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Clin Cancer Res. 1995 Nov;1(11):1259-65.

Phase Ia trial of murine immunoglobulin A antitransferrin receptor antibody 42/6.

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Departments of Medicine and Pathology and Arizona Cancer Center, University of Arizona, Tucson, Arizona 85724, USA.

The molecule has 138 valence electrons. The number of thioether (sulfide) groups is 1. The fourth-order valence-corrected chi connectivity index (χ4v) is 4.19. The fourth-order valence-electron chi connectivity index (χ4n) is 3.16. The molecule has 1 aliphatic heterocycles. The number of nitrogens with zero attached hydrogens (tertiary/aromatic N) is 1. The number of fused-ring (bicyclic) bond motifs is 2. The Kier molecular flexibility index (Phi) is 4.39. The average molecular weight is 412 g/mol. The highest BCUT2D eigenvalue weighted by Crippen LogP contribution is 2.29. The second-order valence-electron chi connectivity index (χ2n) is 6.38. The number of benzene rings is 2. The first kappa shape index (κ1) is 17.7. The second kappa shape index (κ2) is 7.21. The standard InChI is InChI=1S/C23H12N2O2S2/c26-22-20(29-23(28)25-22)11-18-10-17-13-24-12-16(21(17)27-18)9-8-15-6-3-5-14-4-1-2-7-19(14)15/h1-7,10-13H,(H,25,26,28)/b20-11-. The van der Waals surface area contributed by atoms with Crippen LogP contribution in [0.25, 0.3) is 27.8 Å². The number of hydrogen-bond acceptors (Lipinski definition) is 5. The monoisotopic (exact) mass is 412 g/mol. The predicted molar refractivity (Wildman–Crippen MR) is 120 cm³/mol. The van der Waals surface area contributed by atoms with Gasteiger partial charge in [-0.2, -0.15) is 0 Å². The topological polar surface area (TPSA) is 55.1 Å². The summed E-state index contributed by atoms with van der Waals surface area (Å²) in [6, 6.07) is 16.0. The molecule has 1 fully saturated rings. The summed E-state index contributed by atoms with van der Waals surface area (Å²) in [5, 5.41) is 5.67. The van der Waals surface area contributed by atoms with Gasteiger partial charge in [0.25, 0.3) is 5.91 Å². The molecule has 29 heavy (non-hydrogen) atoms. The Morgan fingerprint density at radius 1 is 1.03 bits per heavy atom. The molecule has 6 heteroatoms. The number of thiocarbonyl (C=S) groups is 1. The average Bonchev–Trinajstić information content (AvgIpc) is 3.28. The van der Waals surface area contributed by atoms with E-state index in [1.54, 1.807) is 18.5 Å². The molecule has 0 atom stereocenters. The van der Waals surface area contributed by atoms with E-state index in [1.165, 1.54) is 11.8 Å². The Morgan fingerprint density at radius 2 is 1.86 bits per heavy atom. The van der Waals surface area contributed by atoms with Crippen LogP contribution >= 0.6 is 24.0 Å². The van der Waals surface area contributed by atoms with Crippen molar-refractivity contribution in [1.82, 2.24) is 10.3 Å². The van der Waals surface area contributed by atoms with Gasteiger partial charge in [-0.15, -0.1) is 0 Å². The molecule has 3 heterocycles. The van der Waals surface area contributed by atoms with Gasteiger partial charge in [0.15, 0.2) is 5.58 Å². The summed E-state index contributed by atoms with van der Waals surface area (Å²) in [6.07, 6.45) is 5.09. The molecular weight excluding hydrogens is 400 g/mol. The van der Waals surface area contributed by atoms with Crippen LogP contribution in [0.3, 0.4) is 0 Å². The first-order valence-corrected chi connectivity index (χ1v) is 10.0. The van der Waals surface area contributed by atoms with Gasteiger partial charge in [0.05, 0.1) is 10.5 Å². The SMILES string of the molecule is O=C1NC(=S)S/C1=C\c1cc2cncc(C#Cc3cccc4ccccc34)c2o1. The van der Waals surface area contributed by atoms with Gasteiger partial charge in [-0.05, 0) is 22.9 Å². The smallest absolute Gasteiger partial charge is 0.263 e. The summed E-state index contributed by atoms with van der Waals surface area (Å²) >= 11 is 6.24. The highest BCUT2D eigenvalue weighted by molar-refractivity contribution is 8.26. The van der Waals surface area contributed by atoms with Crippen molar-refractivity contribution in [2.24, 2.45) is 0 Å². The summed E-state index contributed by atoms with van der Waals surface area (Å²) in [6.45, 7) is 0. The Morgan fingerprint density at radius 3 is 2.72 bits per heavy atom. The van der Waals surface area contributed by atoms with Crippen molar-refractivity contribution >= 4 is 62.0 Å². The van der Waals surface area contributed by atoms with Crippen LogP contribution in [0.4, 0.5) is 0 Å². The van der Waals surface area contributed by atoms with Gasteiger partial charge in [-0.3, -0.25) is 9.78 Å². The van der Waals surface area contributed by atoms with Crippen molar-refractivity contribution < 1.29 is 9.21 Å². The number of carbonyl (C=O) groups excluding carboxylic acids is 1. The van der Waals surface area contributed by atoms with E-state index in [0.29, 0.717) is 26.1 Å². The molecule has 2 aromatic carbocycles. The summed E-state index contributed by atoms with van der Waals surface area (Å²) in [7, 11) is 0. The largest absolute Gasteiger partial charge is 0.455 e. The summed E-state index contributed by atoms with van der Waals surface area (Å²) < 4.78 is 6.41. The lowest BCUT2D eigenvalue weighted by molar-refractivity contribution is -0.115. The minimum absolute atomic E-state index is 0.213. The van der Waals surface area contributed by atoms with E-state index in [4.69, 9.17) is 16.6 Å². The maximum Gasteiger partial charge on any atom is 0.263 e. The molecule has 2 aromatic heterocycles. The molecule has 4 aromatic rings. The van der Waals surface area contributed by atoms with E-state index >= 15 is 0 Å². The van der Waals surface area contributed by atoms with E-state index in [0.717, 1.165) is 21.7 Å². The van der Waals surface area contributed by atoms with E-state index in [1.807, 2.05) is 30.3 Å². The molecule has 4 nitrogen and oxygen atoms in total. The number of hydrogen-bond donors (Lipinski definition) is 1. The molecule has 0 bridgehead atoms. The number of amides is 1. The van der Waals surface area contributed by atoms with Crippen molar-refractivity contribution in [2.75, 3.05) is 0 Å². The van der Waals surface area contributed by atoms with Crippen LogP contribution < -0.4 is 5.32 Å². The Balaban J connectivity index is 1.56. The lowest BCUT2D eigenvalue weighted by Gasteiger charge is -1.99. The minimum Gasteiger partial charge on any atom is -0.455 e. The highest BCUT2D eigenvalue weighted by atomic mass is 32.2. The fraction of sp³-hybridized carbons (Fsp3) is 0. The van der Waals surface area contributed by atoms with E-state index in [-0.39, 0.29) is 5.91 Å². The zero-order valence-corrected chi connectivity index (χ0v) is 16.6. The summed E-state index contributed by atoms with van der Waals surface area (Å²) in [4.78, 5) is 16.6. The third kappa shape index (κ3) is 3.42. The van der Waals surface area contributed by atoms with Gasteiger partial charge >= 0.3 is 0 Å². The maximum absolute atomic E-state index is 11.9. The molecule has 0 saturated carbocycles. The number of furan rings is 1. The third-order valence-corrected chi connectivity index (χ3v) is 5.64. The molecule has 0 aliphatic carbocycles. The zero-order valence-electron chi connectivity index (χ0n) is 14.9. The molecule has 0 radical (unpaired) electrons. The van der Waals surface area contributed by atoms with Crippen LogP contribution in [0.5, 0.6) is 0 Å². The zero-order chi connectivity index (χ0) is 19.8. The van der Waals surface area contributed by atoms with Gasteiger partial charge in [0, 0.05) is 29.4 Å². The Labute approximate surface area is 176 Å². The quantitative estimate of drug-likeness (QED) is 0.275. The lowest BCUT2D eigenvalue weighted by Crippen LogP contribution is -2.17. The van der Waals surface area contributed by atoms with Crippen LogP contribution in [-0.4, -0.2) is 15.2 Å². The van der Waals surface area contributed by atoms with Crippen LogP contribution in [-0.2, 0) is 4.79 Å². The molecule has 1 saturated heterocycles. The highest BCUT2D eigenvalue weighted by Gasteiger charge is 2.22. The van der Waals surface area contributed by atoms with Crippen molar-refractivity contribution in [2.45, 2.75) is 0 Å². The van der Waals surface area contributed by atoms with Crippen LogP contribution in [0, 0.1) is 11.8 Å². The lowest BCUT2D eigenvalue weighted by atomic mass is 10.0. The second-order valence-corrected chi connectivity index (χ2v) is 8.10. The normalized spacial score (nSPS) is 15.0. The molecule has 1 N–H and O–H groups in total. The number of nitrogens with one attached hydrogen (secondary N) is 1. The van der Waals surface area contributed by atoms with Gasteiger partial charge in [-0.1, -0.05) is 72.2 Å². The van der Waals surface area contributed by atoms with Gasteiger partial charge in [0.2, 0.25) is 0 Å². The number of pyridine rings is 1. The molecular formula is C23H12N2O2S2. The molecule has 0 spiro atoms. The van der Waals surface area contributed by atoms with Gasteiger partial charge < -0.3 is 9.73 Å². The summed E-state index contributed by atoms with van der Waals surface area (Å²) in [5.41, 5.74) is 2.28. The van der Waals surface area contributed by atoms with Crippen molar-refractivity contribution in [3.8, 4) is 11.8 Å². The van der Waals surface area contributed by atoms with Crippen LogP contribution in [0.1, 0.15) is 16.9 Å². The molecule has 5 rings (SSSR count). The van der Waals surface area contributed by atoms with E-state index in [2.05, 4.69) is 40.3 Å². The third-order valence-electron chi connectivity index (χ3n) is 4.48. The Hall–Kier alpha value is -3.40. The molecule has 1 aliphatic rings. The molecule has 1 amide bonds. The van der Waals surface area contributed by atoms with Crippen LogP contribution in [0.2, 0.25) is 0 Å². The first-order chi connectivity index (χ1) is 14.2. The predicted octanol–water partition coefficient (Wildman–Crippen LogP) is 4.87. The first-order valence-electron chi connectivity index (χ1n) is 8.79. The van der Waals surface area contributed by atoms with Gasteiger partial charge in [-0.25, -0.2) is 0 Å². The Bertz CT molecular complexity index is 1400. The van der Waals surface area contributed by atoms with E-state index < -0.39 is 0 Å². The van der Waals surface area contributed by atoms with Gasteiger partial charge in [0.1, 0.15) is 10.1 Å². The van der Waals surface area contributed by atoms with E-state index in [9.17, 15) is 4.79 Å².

In preclinical in vitro and in vivo systems, mAbs to human transferrin (Tf) receptors blocked iron uptake from Tf and showed antitumor activity. However, Tf receptors are also displayed by normal tissues, and a large, soluble pool of circulating serum Tf receptors has been detected. We report results of a Phase Ia trial of IgA monoclonal anti-Tf receptor antibody 42/6. Twenty-seven patients with advanced refractory cancer received 33 treatments with 42/6 administered as a 24-h infusion at doses ranging from 2.5 to 300 mg/m2. 42/6 was generally well tolerated, although one patient receiving a second treatment experienced an allergic-type response associated with a human antimouse antibody response. Three patients with hematological cancers showed mixed tumor responses; there were no partial or complete remissions. Peak serum levels of antibody were obtained at the termination of the 24-h infusion. At doses >/=25 mg/m2, there was a linear relationship between the 42/6 dose and average peak serum 42/6 levels ranging from <1 to 36 microgram/ml. Serum Tf receptors showed a dose-dependent decrease during 42/6 infusion to 20-30% of baseline, and remained depressed for at least 48 h after terminating the infusion. Serum 42/6 levels rose in an inverse relationship to the drop in Tf receptors. 42/6 induced an increase in serum iron and Tf saturation consistent with blockade of peripheral iron uptake, and reduced Tf receptor display by bone marrow cells. Human antimouse antibody was detected in nine patients. Anti-Tf receptor antibody was well tolerated and mediated in vivo effects on iron uptake and Tf display. Antibody concentrations capable of inhibiting malignant blood cell growth were obtained without toxicity. This represents the first clinical trial of an IgA mouse mAb, and one of only a few trials in which an antibody reacting with a broad range of normal tissues has been administered. Additional clinical trials of anti-Tf receptor antibodies in blood cell cancers are indicated.

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